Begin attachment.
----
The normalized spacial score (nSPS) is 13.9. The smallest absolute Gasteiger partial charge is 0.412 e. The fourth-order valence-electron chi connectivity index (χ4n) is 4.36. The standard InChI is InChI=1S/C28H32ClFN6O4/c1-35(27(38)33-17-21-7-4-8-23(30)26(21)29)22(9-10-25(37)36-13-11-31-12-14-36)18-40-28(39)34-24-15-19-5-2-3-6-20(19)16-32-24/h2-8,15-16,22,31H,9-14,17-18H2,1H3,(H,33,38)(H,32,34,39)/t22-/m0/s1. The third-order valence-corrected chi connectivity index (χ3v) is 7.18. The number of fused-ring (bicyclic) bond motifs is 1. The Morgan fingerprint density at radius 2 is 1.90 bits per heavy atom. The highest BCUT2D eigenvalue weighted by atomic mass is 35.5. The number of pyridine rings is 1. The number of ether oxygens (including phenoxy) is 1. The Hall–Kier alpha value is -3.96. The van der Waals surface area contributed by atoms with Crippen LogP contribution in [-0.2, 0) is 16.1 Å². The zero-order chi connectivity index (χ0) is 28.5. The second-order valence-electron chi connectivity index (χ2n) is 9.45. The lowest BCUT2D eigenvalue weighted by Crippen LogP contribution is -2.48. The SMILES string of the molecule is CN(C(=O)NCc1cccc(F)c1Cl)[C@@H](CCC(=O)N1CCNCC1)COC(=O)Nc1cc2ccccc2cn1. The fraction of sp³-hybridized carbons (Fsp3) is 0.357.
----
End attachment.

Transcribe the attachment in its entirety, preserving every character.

The normalized spacial score (nSPS) is 13.9. The smallest absolute Gasteiger partial charge is 0.412 e. The fourth-order valence-electron chi connectivity index (χ4n) is 4.36. The standard InChI is InChI=1S/C28H32ClFN6O4/c1-35(27(38)33-17-21-7-4-8-23(30)26(21)29)22(9-10-25(37)36-13-11-31-12-14-36)18-40-28(39)34-24-15-19-5-2-3-6-20(19)16-32-24/h2-8,15-16,22,31H,9-14,17-18H2,1H3,(H,33,38)(H,32,34,39)/t22-/m0/s1. The third-order valence-corrected chi connectivity index (χ3v) is 7.18. The number of fused-ring (bicyclic) bond motifs is 1. The Morgan fingerprint density at radius 2 is 1.90 bits per heavy atom. The highest BCUT2D eigenvalue weighted by atomic mass is 35.5. The number of pyridine rings is 1. The number of ether oxygens (including phenoxy) is 1. The Hall–Kier alpha value is -3.96. The van der Waals surface area contributed by atoms with Crippen LogP contribution in [-0.2, 0) is 16.1 Å². The zero-order chi connectivity index (χ0) is 28.5. The second-order valence-electron chi connectivity index (χ2n) is 9.45. The lowest BCUT2D eigenvalue weighted by Crippen LogP contribution is -2.48. The SMILES string of the molecule is CN(C(=O)NCc1cccc(F)c1Cl)[C@@H](CCC(=O)N1CCNCC1)COC(=O)Nc1cc2ccccc2cn1. The fraction of sp³-hybridized carbons (Fsp3) is 0.357.